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Top 10 vulnerabilities AWS for Java

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Dangerous Dependencies

In modern applications, developers often use third-party packages and/or framework libraries from a variety of sources, both commercial and open source. A challenge often seen when using such third-party software dependencies is keeping up to date with the most recent versions of these software components, especially when it comes to security issues being reported within these libraries and frameworks. If not addressed, this can help open up the attack surface of your web application.
Javascript vulnerabilities

Insecure S3 POST upload policy

AWS supports HTTP FORM-based file uploads to S3 via browsers (HTTP POST requests). Developers can declare HTML forms that contain detailed information about the request, as well as the ACL policy that is used to authenticate it and ensure that it meets the conditions defined by the application owner. However, if the policy is misconfigured or not set up correctly, attackers can exploit the insecure ACL policy to upload files to the S3 bucket and/or overwrite the contents of an existing file with malicious changes.

Lambda Command Injection

Code Injection is a general type of attack that injects code that is then interpreted or executed by the application, usually due to missing or insufficient input validation. Command Injection more specifically refers to the injection of operating system commands, which often allow attackers to compromise the whole application, take full control of the server, and even attack other systems within the organization.

Lamda XML Entity Injection

XML External Entity (XXE) Injection is an attack targeting applications that transmit data between browser and server in XML format. By intercepting and modifying the data, an attacker can exploit potentially dangerous features of standard XML libraries, such as the parsing and loading of external entities, in order to gain access to the server’s filesystem or to interact with backend systems that the application has access to.

Leftover Debug Code

Leftover debug comments or code can provide entry points for attackers to gain access through functionality that was specifically designed for debugging or testing purposes and was not intended to be deployed with the application. Forgetting to remove these back doors creates serious security risks, as they often provide ways to bypass access controls.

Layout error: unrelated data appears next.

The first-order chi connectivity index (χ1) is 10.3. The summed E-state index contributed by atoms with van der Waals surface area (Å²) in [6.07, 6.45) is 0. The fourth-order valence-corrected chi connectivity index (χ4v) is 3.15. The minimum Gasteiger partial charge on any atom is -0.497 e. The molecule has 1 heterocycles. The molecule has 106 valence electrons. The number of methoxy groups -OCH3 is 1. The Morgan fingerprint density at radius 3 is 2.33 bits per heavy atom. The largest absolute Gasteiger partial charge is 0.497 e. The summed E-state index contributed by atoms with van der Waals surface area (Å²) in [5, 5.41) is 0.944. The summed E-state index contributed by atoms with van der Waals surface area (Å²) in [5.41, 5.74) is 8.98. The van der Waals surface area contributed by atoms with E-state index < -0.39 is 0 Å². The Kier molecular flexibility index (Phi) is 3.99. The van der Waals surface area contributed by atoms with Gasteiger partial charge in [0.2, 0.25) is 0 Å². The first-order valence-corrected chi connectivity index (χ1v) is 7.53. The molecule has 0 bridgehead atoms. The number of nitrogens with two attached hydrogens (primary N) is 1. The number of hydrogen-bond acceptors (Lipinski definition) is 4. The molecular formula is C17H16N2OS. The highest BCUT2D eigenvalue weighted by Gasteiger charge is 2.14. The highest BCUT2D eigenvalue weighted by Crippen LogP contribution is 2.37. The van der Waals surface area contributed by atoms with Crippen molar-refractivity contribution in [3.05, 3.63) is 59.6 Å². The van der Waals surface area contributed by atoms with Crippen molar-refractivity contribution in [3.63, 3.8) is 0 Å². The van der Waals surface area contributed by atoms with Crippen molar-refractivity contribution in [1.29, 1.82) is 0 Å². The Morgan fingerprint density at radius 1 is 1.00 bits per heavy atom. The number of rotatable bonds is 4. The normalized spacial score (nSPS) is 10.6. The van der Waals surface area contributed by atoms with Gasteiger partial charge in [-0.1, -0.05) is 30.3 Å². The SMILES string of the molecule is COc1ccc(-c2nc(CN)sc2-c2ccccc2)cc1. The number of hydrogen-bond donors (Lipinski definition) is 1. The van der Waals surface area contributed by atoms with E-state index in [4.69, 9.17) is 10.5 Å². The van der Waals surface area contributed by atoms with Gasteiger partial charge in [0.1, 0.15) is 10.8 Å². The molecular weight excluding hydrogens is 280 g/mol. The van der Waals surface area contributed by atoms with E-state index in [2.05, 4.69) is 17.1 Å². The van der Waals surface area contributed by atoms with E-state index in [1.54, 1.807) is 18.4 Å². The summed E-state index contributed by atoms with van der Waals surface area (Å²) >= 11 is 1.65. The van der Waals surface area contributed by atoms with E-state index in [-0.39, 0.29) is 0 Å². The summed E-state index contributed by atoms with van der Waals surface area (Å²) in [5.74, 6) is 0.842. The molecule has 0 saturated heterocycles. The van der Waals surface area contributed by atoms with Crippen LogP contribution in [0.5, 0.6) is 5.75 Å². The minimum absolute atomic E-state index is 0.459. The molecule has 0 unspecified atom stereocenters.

Misconfigured AWS Cognito Attributes

With Amazon Cognito “User Pools”, developers can quickly add authentication features and workflows including sign up and sign in, offer password changes for authenticated users, and initiate forgotten password flows for unauthenticated users. However, in its default state “user pools” allow features that if not configured correctly can allow potential attackers to escalate their privileges and compromise the integrity of your application.

Misconfigured AWS Cognito profile allows self-registration

Amazon Cognito is Amazon Web Services’ service for managing user authentication and access control by providing a fully managed, scalable sign-up/sign-in service for application developers. However, certain options within AWS Cognito if enabled may allow users to access features that could lead to unauthorized access, such as through open self-registration API’s.

Misconfigured Reverse Proxy

When developing software in cloud-native environments, reverse proxy servers are often used by developers as an intermediary server to forward or direct requests to backend servers or to access resources that may otherwise be disabled by corporate firewalls from being accessed externally. However, misconfigured proxies can pose a threat, especially for cloud environments, since adversaries can exploit subtle misconfigurations to query sensitive endpoints, including gaining access to AWS’s instance metadata.

S3 Bucket Authenticated Users 'WRITE' Access

Granting authenticated “WRITE” access to AWS S3 buckets can allow unauthorized users to upload, modify and delete S3 objects. Using this overly permissive ACL configuration can lead to S3 data loss and further allow (UPLOAD/DELETE) access which further gives attackers the capability to add, delete and replace objects within the bucket without restrictions.

S3 Bucket Public 'READ' Access

Granting public “READ” access to your S3 buckets can allow unauthorized users to list the objects available within the buckets and use this information to gain access to your data. Additionally, malicious users can exploit the information acquired through the listing process of S3 buckets to find objects with misconfigured ACL permissions and access these compromised objects.

S3 Directory Traversal

Directory traversal is a type of attack that is used to gain unauthorized access to restricted directories and files. It exploits how vulnerable web applications construct file paths when serving assets, in order to navigate through the directory structure of the server running the application. An attacker might be able to read sensitive configuration files, access credentials for backend systems, and even gather enough information to take control of the server.

Subdomain Takeover

A subdomain takeover occurs when an attacker gains control over a subdomain of a target domain. Typically, this happens when the subdomain has a canonical name in the Domain Name System (DNS), but no host is providing content for it. This can happen because either a virtual host hasn’t been published yet or a virtual host has been removed. An attacker can take over that subdomain by providing their own virtual host and then hosting their own content for it.

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